If you’ve ever woken up to a swollen jaw and persistent pain, you know the calamity that is abscessed teeth.
Characterized by severe achiness, sensitivity, and swelling, an abscessed tooth is not something to be taken lightly.
What Are Abscessed Teeth – The Two Types
A tooth abscess is a pocket of pus around the tooth caused by a bacterial infection. There are two types of tooth abscess: periapical and periodontal. A periapical abscess is the most disruptive as it forms at the tip of the root, deep in the gums. A periodontal abscess is also located in the gums but is along the side of the tooth.
Causes of Abscessed Teeth
When you have a cracked tooth, a cavity that is left untreated, or an old filling that needs replaced, bacteria can get inside the tooth. If it’s not cleaned out and removed properly, it can penetrate deep into the roots and invade the dental pulp (the blood vessels, tissue, and nerves furthers inside the tooth). This bacteria causes an infection that then leads to swelling, pain, and abscessed teeth.
- Severe pain and throbbing toothache that can radiate to jaw, neck, and ear
- Swelling in the face, jaw, or neck, sometimes extreme
- Sensitivity to hot and cold
- Sensitivity to biting down or pressure on the tooth
- Difficulty breathing and swallowing
- If the abscess ruptures, you may experience a sudden rush of foul-tasting and odorous fluid in your mouth
An abscessed tooth is a serious medical condition and should be treated promptly by a professional. If you experience any of these symptoms, particularly severe swelling that makes it difficult to breath and swallow, you should go to an emergency room right away. When not treated immediately, abscessed teeth can lead to the infection spreading deeper into your jaw and neck, and even throughout other parts of your body.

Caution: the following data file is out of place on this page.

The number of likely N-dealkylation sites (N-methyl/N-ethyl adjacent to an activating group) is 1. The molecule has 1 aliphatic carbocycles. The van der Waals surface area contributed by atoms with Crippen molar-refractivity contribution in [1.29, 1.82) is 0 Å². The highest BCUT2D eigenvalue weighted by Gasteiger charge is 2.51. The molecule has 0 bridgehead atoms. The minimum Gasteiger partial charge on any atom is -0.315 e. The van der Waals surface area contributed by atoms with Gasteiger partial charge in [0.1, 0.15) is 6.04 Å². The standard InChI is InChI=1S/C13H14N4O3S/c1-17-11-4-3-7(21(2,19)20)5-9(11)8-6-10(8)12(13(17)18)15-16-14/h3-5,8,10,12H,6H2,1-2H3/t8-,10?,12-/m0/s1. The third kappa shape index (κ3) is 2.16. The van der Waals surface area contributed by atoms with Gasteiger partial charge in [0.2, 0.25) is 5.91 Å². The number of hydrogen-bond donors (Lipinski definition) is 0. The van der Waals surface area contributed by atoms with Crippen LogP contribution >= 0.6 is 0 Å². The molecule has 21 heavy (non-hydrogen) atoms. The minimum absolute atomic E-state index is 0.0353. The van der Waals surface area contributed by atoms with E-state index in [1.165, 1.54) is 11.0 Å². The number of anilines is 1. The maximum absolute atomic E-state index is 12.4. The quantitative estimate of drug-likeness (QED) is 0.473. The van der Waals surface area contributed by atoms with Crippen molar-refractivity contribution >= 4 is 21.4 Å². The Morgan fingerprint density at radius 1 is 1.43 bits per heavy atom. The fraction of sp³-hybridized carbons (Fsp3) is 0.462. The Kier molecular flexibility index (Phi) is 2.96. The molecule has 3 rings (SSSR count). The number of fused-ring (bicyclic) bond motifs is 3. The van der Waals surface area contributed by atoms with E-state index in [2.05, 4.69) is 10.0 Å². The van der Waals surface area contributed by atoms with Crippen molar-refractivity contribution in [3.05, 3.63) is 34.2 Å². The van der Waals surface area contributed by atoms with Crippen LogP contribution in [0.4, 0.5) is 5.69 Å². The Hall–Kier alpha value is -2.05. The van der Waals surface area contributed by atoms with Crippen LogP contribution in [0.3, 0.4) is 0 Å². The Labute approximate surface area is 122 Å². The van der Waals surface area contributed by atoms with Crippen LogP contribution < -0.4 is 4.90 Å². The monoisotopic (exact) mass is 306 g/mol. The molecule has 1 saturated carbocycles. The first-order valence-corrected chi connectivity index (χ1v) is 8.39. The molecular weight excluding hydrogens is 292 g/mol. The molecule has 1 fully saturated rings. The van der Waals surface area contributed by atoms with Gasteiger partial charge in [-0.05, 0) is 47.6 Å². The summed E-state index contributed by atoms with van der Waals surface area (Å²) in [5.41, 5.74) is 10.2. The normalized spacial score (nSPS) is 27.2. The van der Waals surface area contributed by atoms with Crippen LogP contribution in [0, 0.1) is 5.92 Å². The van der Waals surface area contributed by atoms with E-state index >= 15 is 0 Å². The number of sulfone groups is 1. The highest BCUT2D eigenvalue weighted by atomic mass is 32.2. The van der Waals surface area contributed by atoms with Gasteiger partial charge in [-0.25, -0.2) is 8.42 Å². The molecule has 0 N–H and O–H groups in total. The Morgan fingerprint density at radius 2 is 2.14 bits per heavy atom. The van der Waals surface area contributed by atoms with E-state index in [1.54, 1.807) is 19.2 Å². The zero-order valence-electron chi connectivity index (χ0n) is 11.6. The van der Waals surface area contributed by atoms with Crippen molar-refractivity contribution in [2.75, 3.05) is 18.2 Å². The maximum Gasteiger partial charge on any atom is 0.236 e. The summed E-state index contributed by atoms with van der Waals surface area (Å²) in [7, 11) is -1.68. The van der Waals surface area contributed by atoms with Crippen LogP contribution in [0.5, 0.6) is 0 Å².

Treatment and Prevention
Treatment depends on the severity of the infection. Your dentist, endodontist, or oral surgeon may treat an abscess with antibiotics, drainage, cleaning, and a root canal. In more serious situations, your tooth may need to be pulled altogether.
The best options for preventing abscess are simple oral health care routines. Take care of your teeth and mouth by drinking fluoridated water, brushing your teeth regularly with fluoride-containing toothpaste, and flossing between your teeth daily. Additionally, you should replace your toothbrush every 3 or 4 months, whenever the bristles start to fray.
Eating fresh, healthy foods and limiting sugar can also help maintain oral health, as can regular cleanings and checkups with your dentist. As an added layer of protection, consider using an antiseptic mouth rinse to help rinse away food particles and bacteria from hard-to-reach areas.
Oral & Facial Surgery of Utah Can Help
If you are experiencing symptoms of this condition, don’t live with pain any longer. Oral & Facial Surgery of Utah can help. From treating abscessed teeth to placing dental implants, our highly-skilled team does it all. We have offices in Cottonwood Heights, South Jordan, and Tooele, Utah. Contact us today!